Thursday, July 26, 2012

Tuesday, July 24, 2012

Pieces Form the Whole: The Dark Knight Rises

Major spoilers for basically the whole movie.

The Internet has engineered a brutal, stupid feedback loop between film writer and film consumer, one that only seems to precipitate with each high-profile release that garners some degree of negative critical attention. I first became aware of the problem with Toy Story 3, a fine and warm movie that earned its tiny pool of detractors hatred that Pixar could never have imagined; this vitriol has only snowballed with each major studio release that has Rotten Tomatoes on its side early enough to earn it the adoration of raving, faceless idiots. The Avengers is an earlier example from this year, but The Dark Knight Rises got people mad enough to send death threats to critics audacious enough to speak ill of it.

Attitudes like this, obviously, are detrimental to film criticism and the improvement of the form as a whole. Glenn Kenny wrote an interesting, if not slightly overgeneralized, piece about how nerd culture and fanboyism tend to omit alternate interpretations of what constitutes "art." Yes, hivemind thought has always existed, and yes, relegating it to a scope as comparatively small as film discussion is a little bit frivolous when it led to things like the ascendancy of the Nazi party. But this is all emblematic of the Internet's democratization of voice, a process that both giveth and taketh away. We have access to voices of staggering breadth and diversity, all of which are privy to shitty comments posted by indignant 14-year-olds.

So essentially what this all amounts to is the eternal lash, backlash, back-backlash that the Internet permits, amplified to a degree that only the biggest movie of the year could possibly reach. I am joining the fray because, well, that's what I like to do. I enjoy the opportunity to organize my thoughts on movies, especially ones that are as grandiose and ambitious as The Dark Knight Rises. It's a three-hour long comic book magnum opus, something that I would never have thought possible a decade ago were it not for its overwhelmingly successful predecessor, and as such it has its share of problems. Because the film attempts so much, I feel it's best examined by looking at each of its major elements and figuring out how they contribute to or detract from the film at large. Maybe it seems picky, but such is the aforementioned power of the Internet.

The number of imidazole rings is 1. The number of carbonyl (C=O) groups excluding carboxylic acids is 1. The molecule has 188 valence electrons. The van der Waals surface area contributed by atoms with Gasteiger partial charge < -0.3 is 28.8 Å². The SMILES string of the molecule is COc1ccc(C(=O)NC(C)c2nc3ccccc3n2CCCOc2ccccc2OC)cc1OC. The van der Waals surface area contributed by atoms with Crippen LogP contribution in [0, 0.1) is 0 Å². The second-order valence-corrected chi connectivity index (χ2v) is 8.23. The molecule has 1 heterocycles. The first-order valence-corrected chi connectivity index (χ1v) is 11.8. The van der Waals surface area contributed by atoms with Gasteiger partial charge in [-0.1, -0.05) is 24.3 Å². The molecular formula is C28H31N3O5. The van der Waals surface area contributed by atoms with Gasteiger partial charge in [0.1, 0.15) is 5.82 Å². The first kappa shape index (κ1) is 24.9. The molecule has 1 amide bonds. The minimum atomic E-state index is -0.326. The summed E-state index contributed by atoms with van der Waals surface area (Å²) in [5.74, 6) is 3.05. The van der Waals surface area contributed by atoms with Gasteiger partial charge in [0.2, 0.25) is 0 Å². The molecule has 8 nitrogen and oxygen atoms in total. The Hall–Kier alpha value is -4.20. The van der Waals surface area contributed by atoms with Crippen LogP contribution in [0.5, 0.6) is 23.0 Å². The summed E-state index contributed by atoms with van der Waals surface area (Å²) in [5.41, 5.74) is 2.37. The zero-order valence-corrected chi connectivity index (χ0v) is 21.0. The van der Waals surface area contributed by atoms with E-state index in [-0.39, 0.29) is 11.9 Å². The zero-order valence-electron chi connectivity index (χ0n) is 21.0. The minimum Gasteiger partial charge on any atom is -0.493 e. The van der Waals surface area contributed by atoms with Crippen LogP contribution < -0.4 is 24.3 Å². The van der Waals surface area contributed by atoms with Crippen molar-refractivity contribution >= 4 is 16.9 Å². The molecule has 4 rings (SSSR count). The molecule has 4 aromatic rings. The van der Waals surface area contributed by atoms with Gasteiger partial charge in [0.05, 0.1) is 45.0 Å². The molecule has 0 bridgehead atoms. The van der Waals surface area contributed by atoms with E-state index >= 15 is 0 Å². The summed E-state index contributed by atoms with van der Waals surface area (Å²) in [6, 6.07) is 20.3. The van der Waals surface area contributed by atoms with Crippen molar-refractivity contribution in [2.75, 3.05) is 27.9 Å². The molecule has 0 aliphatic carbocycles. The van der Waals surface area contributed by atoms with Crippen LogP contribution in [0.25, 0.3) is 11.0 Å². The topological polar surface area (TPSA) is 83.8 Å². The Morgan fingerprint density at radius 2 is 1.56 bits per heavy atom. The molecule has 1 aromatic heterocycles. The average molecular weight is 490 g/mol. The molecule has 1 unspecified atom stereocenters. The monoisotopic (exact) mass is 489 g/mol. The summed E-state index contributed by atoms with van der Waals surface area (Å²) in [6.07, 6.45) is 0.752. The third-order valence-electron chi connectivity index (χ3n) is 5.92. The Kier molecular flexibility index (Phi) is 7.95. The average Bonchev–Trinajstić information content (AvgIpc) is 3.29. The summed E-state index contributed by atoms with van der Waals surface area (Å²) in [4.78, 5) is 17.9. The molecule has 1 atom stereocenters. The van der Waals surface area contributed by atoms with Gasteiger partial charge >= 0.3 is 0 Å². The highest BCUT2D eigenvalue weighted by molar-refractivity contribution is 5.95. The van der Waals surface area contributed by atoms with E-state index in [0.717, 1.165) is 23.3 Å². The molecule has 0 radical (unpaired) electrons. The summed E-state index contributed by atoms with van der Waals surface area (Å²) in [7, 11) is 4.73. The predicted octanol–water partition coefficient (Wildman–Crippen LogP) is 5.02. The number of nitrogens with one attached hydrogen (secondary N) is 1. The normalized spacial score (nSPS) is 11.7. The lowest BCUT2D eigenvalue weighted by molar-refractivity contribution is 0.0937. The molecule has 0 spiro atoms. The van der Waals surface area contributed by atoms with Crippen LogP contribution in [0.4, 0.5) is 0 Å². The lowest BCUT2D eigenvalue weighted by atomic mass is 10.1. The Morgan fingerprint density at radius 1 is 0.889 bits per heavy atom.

Monday, July 16, 2012

The Dark Expressions of Breaking Bad

Spoilers for the most recent episode.

I've wanted to write about Breaking Bad for a while now, an urge reinvigorated by its excellent fifth season debut (made even more encouraging by its strongest ratings ever, so Dish Network can suck it). Whenever I rack my brain for something about it to focus on, I always return to the imagery: potent, subtle, dark, occasionally surreal. The visuals of the show exemplify its unique qualities, serving as the grim scaffolding upon which its writing and acting and sound rest. This is a collection of scenes from last night's episode that I think drive home what makes this show so special.